Recent products like the Oculus Rift headset and Google Glass have done an amazing job of bringing Minority Report-style virtual and augmented reality into the real world. But, until now, controlling them involved using regular game console controllers or your eyes on Glass. A new product wants to add gesture control to the mix, using technology developed by DARPA for the U.S. military. Control VR is wearable technology that uses multiple sensors that can measure your arm, hand and even finger movements. With seven sensors on each arm, the Control VR offers much finer movement control than an optical system like Microsoft’s Kinect. Each finger has its own tiny sensor along with the wrist and elbow and chest, allowing the system to be sensitive to even the smallest movements.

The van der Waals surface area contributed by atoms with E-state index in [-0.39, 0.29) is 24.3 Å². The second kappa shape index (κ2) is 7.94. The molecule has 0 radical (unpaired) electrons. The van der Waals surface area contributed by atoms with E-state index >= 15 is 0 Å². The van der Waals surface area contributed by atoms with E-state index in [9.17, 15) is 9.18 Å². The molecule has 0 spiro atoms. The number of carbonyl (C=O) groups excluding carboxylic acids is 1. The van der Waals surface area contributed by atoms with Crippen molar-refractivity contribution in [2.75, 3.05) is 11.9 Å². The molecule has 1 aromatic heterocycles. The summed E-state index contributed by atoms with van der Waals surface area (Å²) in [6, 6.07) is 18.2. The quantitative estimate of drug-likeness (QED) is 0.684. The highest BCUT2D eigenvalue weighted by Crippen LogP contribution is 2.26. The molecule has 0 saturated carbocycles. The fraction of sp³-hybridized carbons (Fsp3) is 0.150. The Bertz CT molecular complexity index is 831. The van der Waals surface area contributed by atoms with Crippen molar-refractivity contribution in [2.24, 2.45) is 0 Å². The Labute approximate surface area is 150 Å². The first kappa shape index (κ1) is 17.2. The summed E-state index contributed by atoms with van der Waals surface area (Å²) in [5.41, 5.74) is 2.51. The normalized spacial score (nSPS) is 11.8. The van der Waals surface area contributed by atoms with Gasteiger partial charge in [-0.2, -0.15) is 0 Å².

New technologies such as Google Glass and Oculus’ Rift headset are making it easier than ever for us to get our heads into augmented and virtual realities. But while we get our heads into these alternate worlds and use our eyes to check our emails, surf the internet, even destroy enemy starfighters with a spiral of missiles, our hands are left behind in the real world. California-based Control VR wants to change that. The company today launched a Kickstarter for its Control VR wearable device, a glove-like system that fits over the user’s arms and shoulders and can accurately sense the precise movements of fingers before translating that motion into virtual or augmented realities. Unlike motion sensing controllers such as Microsoft’s Kinect, the Control VR can map precise arm and finger motions without the use of an external camera. Alex Sarnoff, Control VR’s co-founder and CEO, says “existing motion-sensing technology is crude, insufficient and limited by confined spaces and camera systems.” His company’s solution takes up little space and doesn’t require an external device pointed at the user. Instead, fine control is made possible by a set of tiny sensors that are placed on the user’s fingers and arms.